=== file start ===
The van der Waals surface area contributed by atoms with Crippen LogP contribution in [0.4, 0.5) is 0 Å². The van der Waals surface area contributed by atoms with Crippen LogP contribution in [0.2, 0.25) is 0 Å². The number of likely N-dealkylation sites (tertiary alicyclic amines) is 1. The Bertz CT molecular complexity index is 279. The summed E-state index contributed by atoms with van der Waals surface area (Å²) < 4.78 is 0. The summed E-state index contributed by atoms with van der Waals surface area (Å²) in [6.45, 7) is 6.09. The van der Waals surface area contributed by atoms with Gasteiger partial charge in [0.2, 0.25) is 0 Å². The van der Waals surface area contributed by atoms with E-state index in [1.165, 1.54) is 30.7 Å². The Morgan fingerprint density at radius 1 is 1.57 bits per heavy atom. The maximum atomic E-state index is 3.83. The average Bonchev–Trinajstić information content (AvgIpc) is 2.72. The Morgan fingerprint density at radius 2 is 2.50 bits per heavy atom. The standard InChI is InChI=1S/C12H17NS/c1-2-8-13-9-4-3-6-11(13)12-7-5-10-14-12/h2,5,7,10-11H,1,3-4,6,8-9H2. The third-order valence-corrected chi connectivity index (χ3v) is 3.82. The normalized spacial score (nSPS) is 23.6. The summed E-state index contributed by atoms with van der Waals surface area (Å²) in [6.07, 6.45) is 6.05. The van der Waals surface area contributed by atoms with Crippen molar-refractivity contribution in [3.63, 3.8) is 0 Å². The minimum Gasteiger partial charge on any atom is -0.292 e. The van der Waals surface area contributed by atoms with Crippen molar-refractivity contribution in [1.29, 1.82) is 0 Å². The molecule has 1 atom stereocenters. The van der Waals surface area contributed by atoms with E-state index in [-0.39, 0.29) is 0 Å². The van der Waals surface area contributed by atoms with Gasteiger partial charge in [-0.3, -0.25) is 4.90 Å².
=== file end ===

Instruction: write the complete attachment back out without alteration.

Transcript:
The van der Waals surface area contributed by atoms with Crippen LogP contribution in [0.4, 0.5) is 0 Å². The van der Waals surface area contributed by atoms with Crippen LogP contribution in [0.2, 0.25) is 0 Å². The number of likely N-dealkylation sites (tertiary alicyclic amines) is 1. The Bertz CT molecular complexity index is 279. The summed E-state index contributed by atoms with van der Waals surface area (Å²) < 4.78 is 0. The summed E-state index contributed by atoms with van der Waals surface area (Å²) in [6.45, 7) is 6.09. The van der Waals surface area contributed by atoms with Gasteiger partial charge in [0.2, 0.25) is 0 Å². The van der Waals surface area contributed by atoms with E-state index in [1.165, 1.54) is 30.7 Å². The Morgan fingerprint density at radius 1 is 1.57 bits per heavy atom. The maximum atomic E-state index is 3.83. The average Bonchev–Trinajstić information content (AvgIpc) is 2.72. The Morgan fingerprint density at radius 2 is 2.50 bits per heavy atom. The standard InChI is InChI=1S/C12H17NS/c1-2-8-13-9-4-3-6-11(13)12-7-5-10-14-12/h2,5,7,10-11H,1,3-4,6,8-9H2. The third-order valence-corrected chi connectivity index (χ3v) is 3.82. The normalized spacial score (nSPS) is 23.6. The summed E-state index contributed by atoms with van der Waals surface area (Å²) in [6.07, 6.45) is 6.05. The van der Waals surface area contributed by atoms with Crippen molar-refractivity contribution in [3.63, 3.8) is 0 Å². The minimum Gasteiger partial charge on any atom is -0.292 e. The van der Waals surface area contributed by atoms with Crippen molar-refractivity contribution in [1.29, 1.82) is 0 Å². The molecule has 1 atom stereocenters. The van der Waals surface area contributed by atoms with E-state index in [-0.39, 0.29) is 0 Å². The van der Waals surface area contributed by atoms with Gasteiger partial charge in [-0.3, -0.25) is 4.90 Å².